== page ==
This paper argues that works of popular culture, specifically horror films, offer valuable insights into dominant and critical perceptions of the sources of violence in ongoing armed conflicts- A n issue of concern for scholars of International Relations (IR) scholars, which as yet has not received sufficient attention. Accordingly, we present a new approach that IR scholars can utilize in their analysis of works of popular culture, applying it to two recent horror films from Israel/Palestine: Cannon Fodder (2013, dir. Eitan Gafny) and Freak Out (2015, dir. Boaz Armoni). The analysis of these films, combined with a discussion of films dealing with violence from other contexts, reveals how works of popular culture in general, and horror films in particular, can help address the question of whether violence in armed conflicts is perceived as endogenous or exogenous to the groups involved. This can also shed light on specific issues, such as the connection between social representation and violence, the link between the use of military technology and violence, and the blurred boundaries between endogenous and exogenous sources of violence.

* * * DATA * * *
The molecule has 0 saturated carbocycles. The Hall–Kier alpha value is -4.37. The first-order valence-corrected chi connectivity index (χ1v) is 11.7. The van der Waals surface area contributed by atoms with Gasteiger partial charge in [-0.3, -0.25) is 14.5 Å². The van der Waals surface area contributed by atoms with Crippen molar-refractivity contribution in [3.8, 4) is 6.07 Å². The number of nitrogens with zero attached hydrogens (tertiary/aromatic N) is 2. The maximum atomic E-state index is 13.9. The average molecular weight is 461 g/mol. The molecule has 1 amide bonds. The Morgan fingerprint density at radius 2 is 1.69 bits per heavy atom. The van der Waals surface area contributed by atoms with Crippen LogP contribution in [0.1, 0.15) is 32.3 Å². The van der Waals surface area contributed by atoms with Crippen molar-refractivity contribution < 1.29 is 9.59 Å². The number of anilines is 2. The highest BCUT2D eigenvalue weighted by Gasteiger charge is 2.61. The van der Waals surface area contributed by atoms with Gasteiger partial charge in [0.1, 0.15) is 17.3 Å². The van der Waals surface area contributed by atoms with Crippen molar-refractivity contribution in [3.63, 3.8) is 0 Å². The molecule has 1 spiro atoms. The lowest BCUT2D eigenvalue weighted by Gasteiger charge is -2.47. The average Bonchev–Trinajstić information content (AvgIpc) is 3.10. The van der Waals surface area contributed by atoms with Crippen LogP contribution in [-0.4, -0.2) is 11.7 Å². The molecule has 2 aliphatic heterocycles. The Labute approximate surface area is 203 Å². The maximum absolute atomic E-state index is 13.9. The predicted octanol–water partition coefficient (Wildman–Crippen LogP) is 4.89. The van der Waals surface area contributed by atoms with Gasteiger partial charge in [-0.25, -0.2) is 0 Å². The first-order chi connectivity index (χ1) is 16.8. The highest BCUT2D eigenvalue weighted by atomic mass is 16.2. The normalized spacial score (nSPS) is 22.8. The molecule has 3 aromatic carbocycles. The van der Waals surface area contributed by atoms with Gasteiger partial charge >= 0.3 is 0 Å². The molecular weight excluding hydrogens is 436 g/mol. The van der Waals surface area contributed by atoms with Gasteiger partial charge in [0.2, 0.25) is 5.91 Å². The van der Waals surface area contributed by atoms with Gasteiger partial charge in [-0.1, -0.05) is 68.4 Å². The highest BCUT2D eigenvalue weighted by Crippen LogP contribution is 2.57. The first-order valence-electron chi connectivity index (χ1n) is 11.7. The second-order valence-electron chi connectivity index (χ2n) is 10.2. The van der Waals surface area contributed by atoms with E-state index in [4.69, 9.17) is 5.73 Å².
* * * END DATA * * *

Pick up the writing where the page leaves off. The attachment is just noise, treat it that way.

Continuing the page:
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- horror films
- popular culture